by Dr. Jean Hofve, DVM
Many dogs love to ride in the car, but some dogs, and most cats, do not. Even
pets who enjoy the car may not do as well on very long trips. Air travel may get
the trip over faster, but it can be extremely stressful for your pet. Traveling
with pets can be a hassle, but good preparation will ease the stress for
General Travel Info:
All traveling pets (even close to home) should wear a collar or harness with
current ID tags. If you haven’t already done so, consider micro-chipping your
pet. (Rumors about microchips causing cancer are greatly exaggerated). Be sure
the chip is registered and kept up-to-date in an appropriate database, and bring
the chip number and registry contact information with you in a separate pocket
If you will be crossing state lines on your trip, you are legally required to
have a current domestic health certificate for your pet(s). This requires
examination by an accredited veterinarian within a certain time frame (typically
10-30 days). Each state has its own rules, so be sure to ask the states you’ll
be traveling to (or through) for their requirements. A list of state
veterinarians, with contact information, can be found online at the
If you’re traveling outside the U.S., a special USDA-issued international
health certificate is necessary. It’s best to contact that country's consulate
or embassy for the most up-to-date information. Most countries require a current
rabies vaccine; many require a microchip; and some impose a quarantine. A list
of consulates can be found online at the
U.S. Department of State’s
Travel in Car:
Do not feed your pet within 8-12 hours of departure, to help prevent
carsickness. (But just in case, be sure to have a non-toxic cleaner handy to
quickly remove pet messes.) Allow a moderate amount of water up to an hour
For pets who aren’t fond of the car, there are many effective holistic
remedies, such as flower essences, herbs, pheromones, and homeopathics, for both
Ideally, try the remedy out ahead of time, to make sure your pet tolerates it
(some pets may do better with a particular form or taste). A side benefit: a few
“practice” car rides will help your pet get used to the idea.
The safest place for traveling pets is in the back seat, in a safety harness
or carrier. Pets loose in the car can cause risky distractions and interfere
with the driver, which could result in an accident. Harnesses designed as
“doggie seat belts” provide safety during the trip, and prevent your dog from
getting loose if someone unexpectedly opens the door.
Cats should be kept in a carrier while the car is in motion; many cats
actually prefer it, because the smaller space makes them feel safer. Always make
sure the cat is well secured before opening the car door. Some cats can be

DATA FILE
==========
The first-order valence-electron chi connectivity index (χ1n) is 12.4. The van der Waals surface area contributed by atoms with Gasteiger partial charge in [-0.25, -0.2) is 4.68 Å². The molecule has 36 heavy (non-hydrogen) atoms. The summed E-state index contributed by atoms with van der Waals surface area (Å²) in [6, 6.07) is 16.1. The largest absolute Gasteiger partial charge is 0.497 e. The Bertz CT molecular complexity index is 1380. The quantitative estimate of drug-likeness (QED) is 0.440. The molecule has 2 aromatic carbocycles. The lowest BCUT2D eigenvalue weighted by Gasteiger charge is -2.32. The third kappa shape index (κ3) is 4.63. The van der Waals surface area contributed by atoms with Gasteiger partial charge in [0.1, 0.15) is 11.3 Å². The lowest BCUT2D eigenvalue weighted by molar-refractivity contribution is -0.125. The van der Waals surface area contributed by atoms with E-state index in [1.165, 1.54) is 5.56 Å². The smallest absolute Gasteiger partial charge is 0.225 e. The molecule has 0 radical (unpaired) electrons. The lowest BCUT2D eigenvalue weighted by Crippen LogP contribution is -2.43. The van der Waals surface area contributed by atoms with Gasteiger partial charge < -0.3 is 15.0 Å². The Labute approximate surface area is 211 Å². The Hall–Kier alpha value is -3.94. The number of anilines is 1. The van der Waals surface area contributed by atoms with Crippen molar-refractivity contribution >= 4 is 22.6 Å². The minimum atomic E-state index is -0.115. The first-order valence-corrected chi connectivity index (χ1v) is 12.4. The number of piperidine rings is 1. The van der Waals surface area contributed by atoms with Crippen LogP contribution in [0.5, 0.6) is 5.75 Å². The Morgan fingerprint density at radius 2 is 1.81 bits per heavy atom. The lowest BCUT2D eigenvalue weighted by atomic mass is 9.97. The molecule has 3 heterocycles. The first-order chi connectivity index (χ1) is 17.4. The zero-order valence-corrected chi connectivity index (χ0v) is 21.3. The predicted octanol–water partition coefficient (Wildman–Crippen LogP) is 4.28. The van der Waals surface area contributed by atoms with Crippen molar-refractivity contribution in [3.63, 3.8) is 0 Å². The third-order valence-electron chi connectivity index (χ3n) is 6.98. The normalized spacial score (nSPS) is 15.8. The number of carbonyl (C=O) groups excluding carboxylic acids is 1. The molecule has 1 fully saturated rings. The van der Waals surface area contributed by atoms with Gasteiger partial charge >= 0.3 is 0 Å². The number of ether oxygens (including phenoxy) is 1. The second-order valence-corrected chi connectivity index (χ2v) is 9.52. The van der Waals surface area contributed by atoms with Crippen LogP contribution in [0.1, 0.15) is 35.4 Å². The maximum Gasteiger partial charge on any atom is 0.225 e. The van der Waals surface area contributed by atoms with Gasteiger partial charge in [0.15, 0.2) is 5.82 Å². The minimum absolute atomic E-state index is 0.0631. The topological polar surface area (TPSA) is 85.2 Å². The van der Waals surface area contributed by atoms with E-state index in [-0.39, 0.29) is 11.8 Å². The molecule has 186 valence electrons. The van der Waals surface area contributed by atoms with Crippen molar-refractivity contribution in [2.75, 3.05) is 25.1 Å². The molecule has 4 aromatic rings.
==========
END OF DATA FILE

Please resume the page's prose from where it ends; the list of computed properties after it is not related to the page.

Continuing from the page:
trained to walk with a
harness and leash,
but this is not something to try for the first time the day of the trip!
You might want to check out the
Four Paws Safety Seat Adjustable Support Harness or
3 in 1 VestHarness.
Make “pit stops” every 2 hours to exercise dogs on-leash. If the drive will
last more than 12 hours, plan to stop at a
pet-friendly motel ).
If you’re traveling with cats, who can slip through the tiniest cracks and slink
into inaccessible spots under furniture, you may want to ask for a
handicap-accessible room. You can set up the extra-large bathroom with bed, litterbox, food and water, and presto! You’ve got a quiet, safe retreat for your
Never leave your pet unattended in a hot vehicle! Any direct sunlight, even
on a relatively cool day, can quickly heat up a car’s interior. On a hot day,
even parking in the shade isn’t enough. If you must leave your pet in the car
for a short period of time (less than 10 minutes), be sure to leave all of the
windows partially open (not just a tiny crack). Better still, add a
battery-operated fan that affixes to a partially opened window.
Dogs and cats regulate heat primarily by panting; they do not have sweat
glands throughout their skin like we do. Heat builds quickly in a vehicle; and
temperatures over 100oF mean your pet cannot get rid of heat by panting. A pet’s
body temperature can rapidly rise to dangerous levels. If you still need
convincing that this is a serious problem, take an outdoor thermometer in the
car with you a few times—you’ll be shocked. For more information on warm weather
safety, please see our article, "Top
10 Summer Safety Tips for Pets."
You may also want to consider bringing plenty of water from home or enough
gallon containers of bottled water to last the trip. A change in water sources
can sometimes cause tummy upset in sensitive pets.
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The articles and information in the Holistic Healthcare Library are presented for
informational purposes only and are not intended as an endorsement of any product.
The information is not intended to be a substitute for visits to your local veterinarian.
Instead, the content offers the reader information and opinions written by our staff,
guest authors, and/or veterinarians concerning animal health issues and animal care